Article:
Welcome to the fourth and final post of the Bullet Journal Series.
Your time is valuable. Therefore, I won’t waste it with a lengthy introduction.
Let’s Get Started!
In the first post of the Bullet Journal Series, you learned about the many benefits of keeping a journal and the theology of intentional living.
Here is a brief summary:
The bullet journal method was created by Ryder Carroll (you can preview his book for free later in this post).
A bullet journal is designed to add order to your life and to increase your productivity. It also helps you to keep a constant focus on your goals.
What? You haven’t set any goals this year?
What are you working toward if not a goal? Don’t worry. It’s not too late to set your goals and start working toward a BETTER YOU!
Don’t know where to start?
Click the image below to learn the 7 EasySteps to Setting Goals
In the second post of the Bullet Journal Series, we covered the basics to creating your bullet journal including the many different types of journals available and the different supplies you will need to make one.
If you haven’t picked out your journal or decided on the bullet journal supplies you need, click the image below to read some of my recommendations.
The third post of the Bullet Journal Series we reviewed the necessary spreads that every bullet journal needs to include.
You found out why those spreads were necessary and why your bullet journal looks different from everyone else’s bullet journal.
Click the picture to learn more.
Now on to the good stuff!!
Don’t forget to pin me…..
If you are like me, you’ve set some pretty large goals for yourself and are actively trying to reach them.
One of my goals for this year is to obtain a work-life balance.
Have you ever experienced a loss of energy throughout the day? Or do you find yourself working on a project in one area and then find yourself getting behind on a project in another area?
I know I have.
There are a lot of things to accomplish every day but not enough time in the day to get them all done.
There are too many times when I, like many others, start something with good intentions and lots of energy, but soon that energy starts to disappear.
It’s like when you are running a race. You start off fast, but as you run, you grow tired and start to slow down.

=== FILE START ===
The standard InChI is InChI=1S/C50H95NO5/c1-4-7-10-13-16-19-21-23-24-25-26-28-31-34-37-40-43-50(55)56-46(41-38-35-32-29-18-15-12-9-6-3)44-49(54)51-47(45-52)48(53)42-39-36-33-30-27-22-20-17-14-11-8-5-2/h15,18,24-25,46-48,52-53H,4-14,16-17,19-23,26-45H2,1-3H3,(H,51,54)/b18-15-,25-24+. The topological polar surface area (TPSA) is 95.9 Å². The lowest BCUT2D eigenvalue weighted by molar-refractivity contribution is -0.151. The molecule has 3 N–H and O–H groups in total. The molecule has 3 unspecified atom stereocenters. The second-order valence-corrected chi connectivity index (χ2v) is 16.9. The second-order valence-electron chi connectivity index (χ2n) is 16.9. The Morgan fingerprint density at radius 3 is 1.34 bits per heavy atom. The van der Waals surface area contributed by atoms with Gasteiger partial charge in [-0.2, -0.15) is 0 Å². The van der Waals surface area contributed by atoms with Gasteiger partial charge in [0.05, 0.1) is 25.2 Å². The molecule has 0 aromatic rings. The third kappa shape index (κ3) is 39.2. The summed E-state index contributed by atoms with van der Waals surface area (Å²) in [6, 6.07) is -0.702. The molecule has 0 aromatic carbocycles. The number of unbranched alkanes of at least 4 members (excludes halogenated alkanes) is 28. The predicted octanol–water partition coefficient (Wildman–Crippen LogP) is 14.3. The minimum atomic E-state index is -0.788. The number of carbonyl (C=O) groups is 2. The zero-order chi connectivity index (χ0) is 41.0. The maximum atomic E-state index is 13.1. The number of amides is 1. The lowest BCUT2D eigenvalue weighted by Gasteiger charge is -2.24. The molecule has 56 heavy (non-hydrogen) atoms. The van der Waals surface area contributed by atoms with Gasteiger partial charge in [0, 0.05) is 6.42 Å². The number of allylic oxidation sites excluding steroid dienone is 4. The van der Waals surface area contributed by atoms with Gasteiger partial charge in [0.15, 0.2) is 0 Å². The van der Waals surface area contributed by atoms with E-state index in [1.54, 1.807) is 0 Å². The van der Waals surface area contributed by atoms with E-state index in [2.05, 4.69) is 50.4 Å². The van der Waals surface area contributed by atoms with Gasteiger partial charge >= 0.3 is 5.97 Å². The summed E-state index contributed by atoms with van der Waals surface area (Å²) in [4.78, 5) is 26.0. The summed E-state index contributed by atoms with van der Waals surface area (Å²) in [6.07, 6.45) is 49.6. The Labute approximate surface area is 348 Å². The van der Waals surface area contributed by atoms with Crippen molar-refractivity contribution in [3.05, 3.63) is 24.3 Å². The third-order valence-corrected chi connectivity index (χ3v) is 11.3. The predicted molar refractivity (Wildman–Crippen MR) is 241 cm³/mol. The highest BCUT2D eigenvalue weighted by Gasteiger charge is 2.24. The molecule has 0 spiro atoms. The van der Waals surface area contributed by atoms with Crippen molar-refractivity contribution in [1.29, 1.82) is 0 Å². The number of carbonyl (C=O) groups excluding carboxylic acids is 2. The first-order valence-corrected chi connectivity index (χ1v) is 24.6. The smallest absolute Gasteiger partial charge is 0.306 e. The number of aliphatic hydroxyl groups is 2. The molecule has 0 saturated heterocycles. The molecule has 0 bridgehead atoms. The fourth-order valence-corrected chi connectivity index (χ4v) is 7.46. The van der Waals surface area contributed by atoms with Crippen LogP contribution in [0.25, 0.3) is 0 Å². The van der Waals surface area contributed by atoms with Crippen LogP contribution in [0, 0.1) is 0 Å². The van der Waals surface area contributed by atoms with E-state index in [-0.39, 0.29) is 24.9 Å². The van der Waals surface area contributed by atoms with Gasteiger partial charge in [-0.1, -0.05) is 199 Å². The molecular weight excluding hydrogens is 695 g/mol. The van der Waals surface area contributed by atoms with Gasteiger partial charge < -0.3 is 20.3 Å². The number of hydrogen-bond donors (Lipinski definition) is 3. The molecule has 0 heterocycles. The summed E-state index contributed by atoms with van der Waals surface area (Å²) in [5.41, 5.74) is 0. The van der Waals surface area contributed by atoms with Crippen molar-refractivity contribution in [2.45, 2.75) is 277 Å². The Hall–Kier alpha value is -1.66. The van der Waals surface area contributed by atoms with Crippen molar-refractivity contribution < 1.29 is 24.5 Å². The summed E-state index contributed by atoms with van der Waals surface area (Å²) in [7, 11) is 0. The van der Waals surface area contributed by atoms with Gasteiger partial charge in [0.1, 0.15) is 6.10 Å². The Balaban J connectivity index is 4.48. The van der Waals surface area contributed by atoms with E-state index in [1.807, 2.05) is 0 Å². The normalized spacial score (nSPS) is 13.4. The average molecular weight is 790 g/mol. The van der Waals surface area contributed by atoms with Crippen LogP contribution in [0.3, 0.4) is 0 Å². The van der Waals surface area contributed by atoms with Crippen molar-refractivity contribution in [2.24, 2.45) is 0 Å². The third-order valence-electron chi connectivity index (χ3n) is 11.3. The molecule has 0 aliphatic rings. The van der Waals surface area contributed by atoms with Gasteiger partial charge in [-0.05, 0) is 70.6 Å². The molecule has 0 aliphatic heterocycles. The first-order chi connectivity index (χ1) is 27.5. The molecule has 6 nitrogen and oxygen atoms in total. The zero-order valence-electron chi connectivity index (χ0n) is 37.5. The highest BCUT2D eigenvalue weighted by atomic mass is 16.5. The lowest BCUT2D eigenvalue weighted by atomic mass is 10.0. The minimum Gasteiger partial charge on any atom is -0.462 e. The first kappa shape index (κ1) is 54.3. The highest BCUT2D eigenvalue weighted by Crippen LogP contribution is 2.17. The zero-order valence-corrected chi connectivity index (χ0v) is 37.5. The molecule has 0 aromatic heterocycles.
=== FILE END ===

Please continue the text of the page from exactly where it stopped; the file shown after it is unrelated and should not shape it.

Why Is There A Loss Of Acceleration?
Too many times we expect more than we can physically or mentally give. When setting goals, you need to be realistic.
It is awesome that you want to shoot for the stars, but unless you are able to hop a spaceship it is unrealistic.
Be reasonable. Aim high but shoot small.
Name one person who is perfect.
I bet you can’t.
Perfectionism is both a good and bad thing. It gives you something to work toward, but at the same time, if you don’t reach the level you were hoping for your inabilities could negatively impact your mindset and your mood.
Realize that no one is perfect.
We all have to start from zero and work our way up.
Lack of Time Management Skills
Life is busy. For me, I feel that I am always struggling to keep up.
There are so many things that I juggle with every day: work, kids, chores, money, relationships, etc…. The list could go on and on.
Time management is necessary when trying to reach the goals I have set for myself.
Tips For Reaching Your Journaling Goals
1. Plan ahead before you put pen to paper.
When planning your journal content, remember that less is more. Journaling is supposed to help relieve stress, not to create stress.
2. Throw perfectionism out the door!
Recognize that you are not perfect and accept your imperfections. Everyone has to start somewhere.
It doesn’t matter if your journal is not the prettiest or the most organized.
Journaling is personal.
It is a tool that helps put some order/organization into your life. You don’t do it to impress others.
3. Set aside time each day to devote to your journal.
Make journaling a habit. Journaling needs to be a part of your daily routine.
It shouldn’t take a lot of time and it shouldn’t feel like a burden. Ten minutes a day (at the most) is a good goal to set.
4. Meditate before you begin.
Take a few minutes to STOP and reflect before you put pen to paper.
5. Journal with a partner or a group.
This creates accountability and opportunities to socialize among people with like interests.
They are looking for friends to help hold them accountable for reaching the goals they have set for themselves too.
Are you are too busy to create your own bullet journal, but you still want to use one?
Don’t worry! I’ve got you covered.
Click below to gain Unlimited Access to the Library of Freebies.
The library has spreads and worksheet designed to make your life easier.
Did I mention it’s FREE!
Yep. I’m not going to ask you for a single penny. There’s nothing to lose.
If you haven’t already read the other posts in the Bullet Journal Series, I urge you to do so. The links are below.
- Bullet Journal Series: Journaling Through the Year (My Self Development Plan)
- Bullet Journal Series: How To Create A Bullet Journal
- Bullet Journal Series: Bullet Journal Spreads You Need To Include In Your Bullet Journal
- Bullet Journal Series: 5 Habits of Successful Journaling
Where Did The Bullet Journal Method Come From?
The Bullet Journal Method was written by Ryder Carroll with the purpose of teaching intentional living to others.
Preview Ryder Carroll’s Book For FREE Below
Make the decision to live an intentional life. Use your bullet journal daily and live a productive life.
Still not sure what to include in your bullet journal? Click on the image below.
Looking for more to read? Check out these posts:
- November Reboot
- Stepping Back To Move Forward
- Finding Your Drive When You Are All Out Of Gas
- Book Review: Braving The Elements by K. F. Breene
- Book Review: Into The Darkness by K. F. Breene
- Which Point Of View Is Best When Writing A Story